Here we can see two states of readiness – the outside body, well on its way to completion, and the inner cabin, which has had next to nothing done on it. We still had the half-wheel, which as time went by reminded me more and more of a B17 control column – not a bad thing, but whatever. The footwells had not been painted at all, the dash was undetailed, the new wheels had still not been fitted… a long way to go, seemingly.


First thing in the next wave of tasks – boarding up the forward wheel arches. This act alone brought together the look of the Warthog, as the body shape is heavily defined by the wheel arches and their relation to the “independent suspension” of the in-game vehicle.


A coat of metallic paint was applied to the rear bed’s detailing to give it a more worn look. Also in shot is one of our two diesel jerry cans and the end of our military aerial that would be attached at the vehicle’s rear.


One of our hubcaps. When the time finally came to put the caps onto our wheels, it turned out that the caps had been made to the size of the original wheels. Dan had to shave an inch off the diameter to make them fit ok, and then painted them up to make them look suitably abused.


Three weeks to go. The windscreen was the other big deviation from the design of the Warthog. Unlike the step, which was more of a design consideration, this was more of a budgetary concern – a one-piece vacformed canopy in the style of the Weta Warthog would have cost an astronomical amount in comparison to our 3-piece screen, which would also allow for cheap replacements during filming.


We re-added the original gauges. At this stage, with no dashboard detailing, they looked completely out of place. Of course, we had all that to come, and in the final event we were doing work on the cockpit detailing right up until the last day!


One week to go. The paint job is all but done, and the new wheels are finally fitted, along with the hubcaps. Also visible are the various spotlights and headlamps, which had only just been finished up, and the assembled cable reel.



We had some initial problems with the hubcaps staying on, but in the final event we only had to secure one of them with secondary means – and by that, I mean cable ties. No biggy though.

Next up, the markings. After all, this Warthog needed an identity. So, what we have here is a vehicle of 1st Recon Battalion, 267th Marine Regiment.






The aerial was finally added, completing the basic look of the rear compartment.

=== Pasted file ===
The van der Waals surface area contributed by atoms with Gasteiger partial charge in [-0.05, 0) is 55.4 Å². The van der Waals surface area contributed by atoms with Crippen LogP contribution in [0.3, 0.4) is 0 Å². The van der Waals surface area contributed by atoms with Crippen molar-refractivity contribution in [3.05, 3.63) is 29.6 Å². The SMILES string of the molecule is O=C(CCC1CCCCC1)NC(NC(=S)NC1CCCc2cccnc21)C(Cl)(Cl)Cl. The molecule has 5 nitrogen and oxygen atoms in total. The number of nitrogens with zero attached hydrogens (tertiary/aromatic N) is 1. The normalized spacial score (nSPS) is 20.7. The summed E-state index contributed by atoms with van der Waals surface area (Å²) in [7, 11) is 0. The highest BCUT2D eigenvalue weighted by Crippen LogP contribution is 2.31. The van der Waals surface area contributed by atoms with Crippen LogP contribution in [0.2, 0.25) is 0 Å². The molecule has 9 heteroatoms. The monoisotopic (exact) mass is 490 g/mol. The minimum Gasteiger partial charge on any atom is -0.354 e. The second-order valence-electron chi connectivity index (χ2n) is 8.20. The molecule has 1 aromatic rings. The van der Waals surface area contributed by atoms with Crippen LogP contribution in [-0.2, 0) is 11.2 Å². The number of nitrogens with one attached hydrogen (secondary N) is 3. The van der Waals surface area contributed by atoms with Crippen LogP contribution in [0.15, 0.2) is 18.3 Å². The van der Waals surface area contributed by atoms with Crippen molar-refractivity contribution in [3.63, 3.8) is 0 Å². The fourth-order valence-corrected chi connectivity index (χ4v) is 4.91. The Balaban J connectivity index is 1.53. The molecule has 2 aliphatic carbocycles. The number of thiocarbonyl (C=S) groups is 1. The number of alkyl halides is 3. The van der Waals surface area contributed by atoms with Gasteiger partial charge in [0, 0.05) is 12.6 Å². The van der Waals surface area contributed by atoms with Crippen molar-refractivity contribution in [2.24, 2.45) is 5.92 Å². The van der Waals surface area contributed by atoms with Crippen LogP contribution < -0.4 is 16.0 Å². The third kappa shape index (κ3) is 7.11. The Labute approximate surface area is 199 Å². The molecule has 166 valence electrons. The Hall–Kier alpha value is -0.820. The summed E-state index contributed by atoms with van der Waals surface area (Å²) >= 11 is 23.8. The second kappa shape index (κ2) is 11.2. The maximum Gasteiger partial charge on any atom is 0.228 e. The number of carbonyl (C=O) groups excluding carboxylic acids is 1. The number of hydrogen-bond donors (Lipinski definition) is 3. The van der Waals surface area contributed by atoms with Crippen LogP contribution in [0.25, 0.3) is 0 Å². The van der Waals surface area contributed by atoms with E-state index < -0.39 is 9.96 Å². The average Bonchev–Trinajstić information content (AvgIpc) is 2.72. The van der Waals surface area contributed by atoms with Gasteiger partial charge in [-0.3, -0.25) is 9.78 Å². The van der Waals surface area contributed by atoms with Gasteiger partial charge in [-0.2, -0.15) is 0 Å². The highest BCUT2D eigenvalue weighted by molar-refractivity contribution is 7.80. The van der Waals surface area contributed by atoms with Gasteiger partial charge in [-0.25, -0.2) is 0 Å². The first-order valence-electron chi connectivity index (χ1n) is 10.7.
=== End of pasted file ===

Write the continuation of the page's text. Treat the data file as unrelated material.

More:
And with that, the vehicle was about ready for my inspection the Thursday prior to expo. The wheel had still not arrived, and the cabin still needed completing. That was what the Thursday was for – final prep, detailing and general housekeeping to make sure the vehicle was ship-shape for the show.

The Thursday was a tense moment – even I hadn’t seen the work conducted for the two weeks prior to seeing it that day – the occasional teaser photo had arrived from Warthog HQ but I was about as in the dark as the fans looking at the snippets on Twitter. But, I was astonished at the progress that had taken place – the vehicle had transformed, and it was a thing of beauty.

That day we scrambled around looking for spare parts of all kinds of things to dress the cabin. With the thanks of the Portsmouth College we ended up with lots of mechanical spares and loose electical parts, and a brief visit to hardware stores and a couple of electrical outlets brought us our electronic goodies, and our new wheel had arrived just in the nick of time.

That evening, the vehicle arrived to take the hog away to the exhibition centre. It had been a very long day, and it killed me to leave the vehicle in someone else’s care. But who am I kidding – at least now I know it was a happy ending!




The vehicle was taken away, and the next time I saw it was the exhibition hall the next day.

So skip ahead to Saturday. At 11AM, surrounded by the Operation Chastity crew and hundreds of eagerly anticipating Halo fans, The Beast (as she became known that weekend) was unveiled to the world. Photos have cropped up all over the internet alongside video of the unveiling and a variety of interviews. It was an amazing day, an amazing event and an amazing experience, and to all those of you who were there to witness it, I can’t thank you enough for your support.












Even Gordon Freeman was a fan – he was really impressed by the strength of our windscreen.


So there we are – the vehicle has been built. We’re still a long way from finishing it, even now – our turret and M41 LAAG need building and fitting, and a lot of mechanical repairs need doing. Watch this space for future updates, and once again, thanks for all your support.

Content View Hits : 816564


Operation Chastity is a completely independent work, not financed by or affiliated with the Microsoft Corporation, Microsoft Game Studios, Bungie Studios, Wingnut Films, Weta Studios, Ensemble Studios or any other parties linked to the Halo computer games.  Operation Chastity is a completely original film set in the world of the Halo computer games and is being made as a non profit fan production – by fans, for fans. Halo, its related images and designs are Copyright of Microsoft Game Studios.